Because it’s easier to start writing if you perceive some sort of structure already in place. I don’t have to write a whole blog post at one go. I just have to write down five things.
It doesn’t make sense to call ourselves ugly, because we don’t really see ourselves. We don’t watch ourselves sleeping in bed, curled up and silent with chests rising and falling with our own rhythm. We don’t see ourselves reading a book, eyes fluttering and glowing. You don’t see yourself looking at someone with love and care inside your heart. There’s no mirror in your way when you’re laughing and smiling and happiness is leaking out of you. You would know exactly how bright and beautiful you are if you saw yourself in the moments where you are truly yourself.
I did try to find the attribution for this quote, but it remains elusive. I first found it on a blog called A CUP OF JO.
2. I held my last tutorials of the semester this morning. It’s strange knowing that after they left the room this morning, I would never see most of those students again. Next semester I’ll have another random 20 students out of 140, and next year they’ll be third-years and too old for tutorials led by doctoral candidates. I suspect this is a feeling I’ll have to get used to, as it will happen every semester for the rest of my life, more or less, but I don’t think I’ll ever get to the point where I don’t have at least a little pang at the end of every year.
Along with the pang, though, comes a glow of relief that I will at last have an entire month to work on my research without interruption. Yes, that is the reason I look forward to the end of the semester. It turns out that your priorities really change as you get older. Like how kids think getting socks for Christmas is totally lame (unless they have penguins on them), but wool socks now feature high in my consciousness, and I’m salivating for–of all things–ultralight organizer bags for travelling. I’m not sure what my kid self would think of this, but grown-up me wants them desperately.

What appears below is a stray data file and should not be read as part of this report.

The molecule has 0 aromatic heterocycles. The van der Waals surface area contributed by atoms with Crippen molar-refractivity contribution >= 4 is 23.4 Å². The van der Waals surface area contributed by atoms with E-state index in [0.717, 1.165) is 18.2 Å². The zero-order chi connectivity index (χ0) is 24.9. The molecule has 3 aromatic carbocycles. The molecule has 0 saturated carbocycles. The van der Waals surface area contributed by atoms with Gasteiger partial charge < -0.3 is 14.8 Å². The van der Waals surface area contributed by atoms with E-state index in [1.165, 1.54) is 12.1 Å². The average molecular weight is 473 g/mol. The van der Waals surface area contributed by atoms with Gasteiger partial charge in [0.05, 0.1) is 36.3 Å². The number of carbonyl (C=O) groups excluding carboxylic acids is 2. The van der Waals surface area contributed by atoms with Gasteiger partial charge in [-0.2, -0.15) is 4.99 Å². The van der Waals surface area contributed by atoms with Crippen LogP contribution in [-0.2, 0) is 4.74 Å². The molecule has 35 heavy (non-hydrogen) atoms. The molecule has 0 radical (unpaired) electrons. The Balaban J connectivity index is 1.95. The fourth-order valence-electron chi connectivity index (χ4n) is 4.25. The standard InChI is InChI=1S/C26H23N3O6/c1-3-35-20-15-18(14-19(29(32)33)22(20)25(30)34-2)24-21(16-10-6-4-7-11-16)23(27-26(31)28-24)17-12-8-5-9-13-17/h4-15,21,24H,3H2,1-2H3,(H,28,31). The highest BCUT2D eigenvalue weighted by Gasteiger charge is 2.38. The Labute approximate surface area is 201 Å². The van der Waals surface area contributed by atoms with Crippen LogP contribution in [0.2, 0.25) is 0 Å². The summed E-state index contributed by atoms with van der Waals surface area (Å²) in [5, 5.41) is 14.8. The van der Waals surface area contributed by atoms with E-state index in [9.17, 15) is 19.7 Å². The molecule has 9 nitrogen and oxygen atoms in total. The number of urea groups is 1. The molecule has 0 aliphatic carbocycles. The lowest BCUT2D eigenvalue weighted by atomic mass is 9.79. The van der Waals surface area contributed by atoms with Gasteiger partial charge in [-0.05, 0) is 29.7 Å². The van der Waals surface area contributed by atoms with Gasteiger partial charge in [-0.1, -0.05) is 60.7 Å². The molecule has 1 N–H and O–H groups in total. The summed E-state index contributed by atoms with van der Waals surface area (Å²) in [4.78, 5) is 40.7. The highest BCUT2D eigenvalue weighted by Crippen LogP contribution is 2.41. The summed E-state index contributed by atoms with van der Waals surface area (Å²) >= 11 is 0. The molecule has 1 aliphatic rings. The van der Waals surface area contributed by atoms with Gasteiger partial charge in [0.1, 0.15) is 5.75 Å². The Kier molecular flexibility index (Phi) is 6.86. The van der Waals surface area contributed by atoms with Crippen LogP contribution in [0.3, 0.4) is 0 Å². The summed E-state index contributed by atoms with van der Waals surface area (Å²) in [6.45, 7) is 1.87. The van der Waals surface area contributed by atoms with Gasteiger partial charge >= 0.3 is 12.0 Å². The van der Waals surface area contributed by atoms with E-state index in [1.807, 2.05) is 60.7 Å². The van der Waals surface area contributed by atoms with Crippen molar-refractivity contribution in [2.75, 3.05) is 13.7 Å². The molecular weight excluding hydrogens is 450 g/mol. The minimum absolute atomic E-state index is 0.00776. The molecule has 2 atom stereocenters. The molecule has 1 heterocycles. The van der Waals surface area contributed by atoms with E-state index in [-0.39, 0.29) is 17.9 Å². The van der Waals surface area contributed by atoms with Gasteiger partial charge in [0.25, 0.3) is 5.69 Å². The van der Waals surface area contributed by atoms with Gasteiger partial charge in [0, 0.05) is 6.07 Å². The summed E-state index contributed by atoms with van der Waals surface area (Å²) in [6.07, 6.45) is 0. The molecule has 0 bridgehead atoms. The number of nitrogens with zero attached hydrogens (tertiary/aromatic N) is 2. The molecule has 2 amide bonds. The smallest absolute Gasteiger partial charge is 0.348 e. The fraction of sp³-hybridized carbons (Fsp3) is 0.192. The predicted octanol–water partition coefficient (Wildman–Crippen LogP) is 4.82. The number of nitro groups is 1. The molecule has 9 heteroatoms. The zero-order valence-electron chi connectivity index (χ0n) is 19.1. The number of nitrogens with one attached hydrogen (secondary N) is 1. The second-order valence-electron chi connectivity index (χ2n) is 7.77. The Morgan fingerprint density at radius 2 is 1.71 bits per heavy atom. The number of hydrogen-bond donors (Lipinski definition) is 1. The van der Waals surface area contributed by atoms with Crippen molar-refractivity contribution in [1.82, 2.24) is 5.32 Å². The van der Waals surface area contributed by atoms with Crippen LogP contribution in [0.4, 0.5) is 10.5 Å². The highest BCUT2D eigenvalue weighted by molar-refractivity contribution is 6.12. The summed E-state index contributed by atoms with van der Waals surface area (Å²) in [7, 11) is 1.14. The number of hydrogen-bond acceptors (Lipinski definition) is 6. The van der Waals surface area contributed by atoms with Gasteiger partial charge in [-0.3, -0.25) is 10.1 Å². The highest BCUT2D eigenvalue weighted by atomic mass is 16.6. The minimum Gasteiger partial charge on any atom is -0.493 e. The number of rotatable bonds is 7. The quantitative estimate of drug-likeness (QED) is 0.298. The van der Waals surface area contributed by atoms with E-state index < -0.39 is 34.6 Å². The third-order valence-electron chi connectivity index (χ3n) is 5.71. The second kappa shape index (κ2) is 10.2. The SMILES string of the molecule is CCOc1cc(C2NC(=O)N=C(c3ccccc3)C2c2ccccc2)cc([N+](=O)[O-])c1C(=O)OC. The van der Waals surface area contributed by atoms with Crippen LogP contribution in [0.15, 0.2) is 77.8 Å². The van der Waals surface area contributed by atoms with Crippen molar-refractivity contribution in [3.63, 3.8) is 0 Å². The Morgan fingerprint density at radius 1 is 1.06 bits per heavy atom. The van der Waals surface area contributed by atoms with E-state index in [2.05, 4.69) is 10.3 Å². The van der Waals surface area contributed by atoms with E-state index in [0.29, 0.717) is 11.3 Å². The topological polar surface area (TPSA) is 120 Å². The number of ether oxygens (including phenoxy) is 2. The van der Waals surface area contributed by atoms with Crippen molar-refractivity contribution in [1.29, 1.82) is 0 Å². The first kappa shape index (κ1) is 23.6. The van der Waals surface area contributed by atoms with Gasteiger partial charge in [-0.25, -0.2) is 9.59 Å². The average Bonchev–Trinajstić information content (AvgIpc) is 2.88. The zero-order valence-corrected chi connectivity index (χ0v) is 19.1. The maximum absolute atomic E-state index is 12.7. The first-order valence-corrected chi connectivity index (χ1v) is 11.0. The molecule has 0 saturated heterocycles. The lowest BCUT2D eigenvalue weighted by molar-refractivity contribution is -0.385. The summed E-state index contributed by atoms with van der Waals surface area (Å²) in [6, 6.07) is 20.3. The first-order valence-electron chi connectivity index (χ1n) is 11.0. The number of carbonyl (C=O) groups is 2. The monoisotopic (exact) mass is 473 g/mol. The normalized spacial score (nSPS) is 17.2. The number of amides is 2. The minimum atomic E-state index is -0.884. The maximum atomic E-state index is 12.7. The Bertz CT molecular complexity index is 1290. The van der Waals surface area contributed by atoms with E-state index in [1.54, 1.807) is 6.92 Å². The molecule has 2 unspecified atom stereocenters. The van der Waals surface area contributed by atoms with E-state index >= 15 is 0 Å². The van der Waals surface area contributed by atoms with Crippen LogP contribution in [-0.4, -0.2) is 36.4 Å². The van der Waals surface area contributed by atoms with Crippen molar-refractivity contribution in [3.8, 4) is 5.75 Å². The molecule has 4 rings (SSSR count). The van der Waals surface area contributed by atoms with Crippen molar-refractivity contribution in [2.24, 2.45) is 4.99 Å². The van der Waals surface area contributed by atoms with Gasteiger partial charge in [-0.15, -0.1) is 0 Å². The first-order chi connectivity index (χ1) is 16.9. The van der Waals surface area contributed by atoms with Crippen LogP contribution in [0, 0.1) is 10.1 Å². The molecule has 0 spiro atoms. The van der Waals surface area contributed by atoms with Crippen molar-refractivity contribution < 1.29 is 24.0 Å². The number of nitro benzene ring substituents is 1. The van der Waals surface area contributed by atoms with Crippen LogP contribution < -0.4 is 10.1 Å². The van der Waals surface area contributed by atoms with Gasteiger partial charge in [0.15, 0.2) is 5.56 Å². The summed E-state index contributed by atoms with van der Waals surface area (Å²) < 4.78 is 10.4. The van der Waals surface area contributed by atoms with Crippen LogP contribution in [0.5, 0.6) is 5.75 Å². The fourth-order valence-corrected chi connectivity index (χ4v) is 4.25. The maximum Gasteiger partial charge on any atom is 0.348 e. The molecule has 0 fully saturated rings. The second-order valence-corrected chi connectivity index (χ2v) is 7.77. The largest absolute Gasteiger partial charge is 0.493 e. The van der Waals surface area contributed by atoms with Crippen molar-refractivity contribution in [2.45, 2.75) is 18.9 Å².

3. Blogs I’ve been reading lately: Reading My Tea Leaves, A Cup of Jo.
4. As you in the USA march toward Thanksgiving, here in Scotland I’ve almost finished my Christmas presents. I prefer to have the package in the mail by December 1, just to make sure it arrives in good time. I desperately want to show you the presents I’ve made, but they must remain secret. As the holiday approaches, I may weaken and show you the Christmas cards. They’re so pretty! And such a process it was. It would have been faster, surely, and almost as cheap, just to buy cards. But they wouldn’t be half so pretty.
5. Speaking of which, I’ve been tasked with compiling lists of gift suggestions for NTS and myself. I’ve got some things on the list (organizers, w00t!), but I want to include some non-object items, as well. I would say, “don’t give me anything this year,” but frankly, I love both giving and receiving presents. And the people dedicated enough to send presents all the way to Scotland have very good taste. But I suspect experiences will fit into my flat better than most objects. Reading My Tea Leaves talks about this and other tips for minimalist gift-giving in a recent post. I rather like her want, need, read, do checklist.
Help a sister out. What are your favourite experiences (tickets, foods) to give to your loved ones at Christmas?